How the vice-presidential debate emphasized ‘single-issue’ Catholicism
Catholicism’s social justice teachings have often been called the church’s “best-kept secret,” and after Thursday (Oct. 11) night’s vice-presidential debate between Joe Biden and Paul Ryan – the first such showdown between the first two Catholics to oppose each other on a national ticket – that may still be the case.
While moderator Martha Raddatz earned kudos for her performance, her only question about the candidates’ shared Catholic faith came near the end of the 90-minute debate, and she framed it solely as a question of how their faith affects their policies on abortion rights.
That was seen as a victory for Catholic conservatives and Republicans who want to reinforce the image of the church as a “single-issue” religion – that issue being abortion – and a setback for liberal Democrats and others who have struggled to highlight the church’s teachings on the common good as central to Catholicism’s witness in the public square.
“What a lost opportunity!” wrote Michael O’Loughlin at the blog of America magazine, a national Jesuit weekly. “If the moderator planned to discuss faith, and I’m glad she did, why limit the discussion to one issue, however important, when the full spectrum of Catholic social teaching is ripe for an expansive and thought provoking conversation?”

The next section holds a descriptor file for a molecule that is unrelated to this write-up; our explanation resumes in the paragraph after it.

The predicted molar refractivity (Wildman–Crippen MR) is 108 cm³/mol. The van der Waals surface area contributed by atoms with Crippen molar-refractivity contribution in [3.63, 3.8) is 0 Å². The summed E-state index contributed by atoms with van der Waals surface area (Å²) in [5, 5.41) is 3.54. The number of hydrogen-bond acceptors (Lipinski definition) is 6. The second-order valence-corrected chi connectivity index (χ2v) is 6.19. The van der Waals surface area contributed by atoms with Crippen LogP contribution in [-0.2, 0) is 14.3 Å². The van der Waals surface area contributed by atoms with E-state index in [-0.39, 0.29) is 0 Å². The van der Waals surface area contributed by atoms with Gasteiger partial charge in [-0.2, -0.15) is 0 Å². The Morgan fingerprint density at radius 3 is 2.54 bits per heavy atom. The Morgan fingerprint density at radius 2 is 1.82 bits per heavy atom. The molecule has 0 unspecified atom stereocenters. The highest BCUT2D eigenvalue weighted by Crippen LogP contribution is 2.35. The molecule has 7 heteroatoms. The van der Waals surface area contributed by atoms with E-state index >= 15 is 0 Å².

“I think Ryan and Biden both gave convincing, sincere answers,” O’Loughlin said. “But to limit the conversation about their Catholic faith to abortion is shameful. What about poverty? Immigration? Unions? The environment? Believe it or not, these are all ‘Catholic’ issues too.”
Many Catholic leaders, and not just liberals or Democratic activists, have been trying to make that point, and have found an opening this year with Mitt Romney’s selection of Ryan, a GOP budget wonk and libertarian-leaning congressman from Wisconsin, as his running mate.
Ryan has sought to cast his budget proposals – which focus on cutting taxes and boosting defense spending while cutting programs for the needy and the elderly – as more in line with Catholic social justice principles than with the Ayn Rand libertarianism that he said inspired his political career. That contrasts sharply with the more social justice focus of Biden, President Barack Obama’s running mate.
Leaders of the U.S. Conference of Catholic Bishops have called Ryan’s plan morally flawed, and numerous Catholic theologians and commentators – as well as activists on the religious left – have also denounced Ryan’s version of Catholic social teaching as skewed. [More]